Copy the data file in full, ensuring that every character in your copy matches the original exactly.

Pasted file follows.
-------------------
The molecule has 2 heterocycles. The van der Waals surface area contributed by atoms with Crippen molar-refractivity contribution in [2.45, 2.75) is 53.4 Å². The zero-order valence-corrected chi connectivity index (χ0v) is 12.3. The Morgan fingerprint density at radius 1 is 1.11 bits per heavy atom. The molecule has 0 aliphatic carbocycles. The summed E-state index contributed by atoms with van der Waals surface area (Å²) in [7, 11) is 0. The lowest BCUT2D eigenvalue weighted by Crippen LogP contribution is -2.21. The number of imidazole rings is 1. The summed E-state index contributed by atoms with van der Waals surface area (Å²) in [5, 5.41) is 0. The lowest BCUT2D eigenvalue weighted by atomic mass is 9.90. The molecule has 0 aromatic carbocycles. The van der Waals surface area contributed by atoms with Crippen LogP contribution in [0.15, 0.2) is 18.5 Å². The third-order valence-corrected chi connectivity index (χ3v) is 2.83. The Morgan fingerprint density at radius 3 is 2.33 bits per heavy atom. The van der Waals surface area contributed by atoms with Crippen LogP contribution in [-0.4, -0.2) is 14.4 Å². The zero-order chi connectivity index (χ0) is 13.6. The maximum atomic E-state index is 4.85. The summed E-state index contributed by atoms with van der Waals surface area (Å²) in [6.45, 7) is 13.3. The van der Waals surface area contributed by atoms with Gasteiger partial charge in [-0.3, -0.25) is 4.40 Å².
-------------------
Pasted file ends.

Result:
The molecule has 2 heterocycles. The van der Waals surface area contributed by atoms with Crippen molar-refractivity contribution in [2.45, 2.75) is 53.4 Å². The zero-order valence-corrected chi connectivity index (χ0v) is 12.3. The Morgan fingerprint density at radius 1 is 1.11 bits per heavy atom. The molecule has 0 aliphatic carbocycles. The summed E-state index contributed by atoms with van der Waals surface area (Å²) in [7, 11) is 0. The lowest BCUT2D eigenvalue weighted by Crippen LogP contribution is -2.21. The number of imidazole rings is 1. The summed E-state index contributed by atoms with van der Waals surface area (Å²) in [5, 5.41) is 0. The lowest BCUT2D eigenvalue weighted by atomic mass is 9.90. The molecule has 0 aromatic carbocycles. The van der Waals surface area contributed by atoms with Crippen LogP contribution in [0.15, 0.2) is 18.5 Å². The third-order valence-corrected chi connectivity index (χ3v) is 2.83. The Morgan fingerprint density at radius 3 is 2.33 bits per heavy atom. The van der Waals surface area contributed by atoms with Crippen LogP contribution in [-0.4, -0.2) is 14.4 Å². The zero-order chi connectivity index (χ0) is 13.6. The maximum atomic E-state index is 4.85. The summed E-state index contributed by atoms with van der Waals surface area (Å²) in [6.45, 7) is 13.3. The van der Waals surface area contributed by atoms with Gasteiger partial charge in [-0.3, -0.25) is 4.40 Å².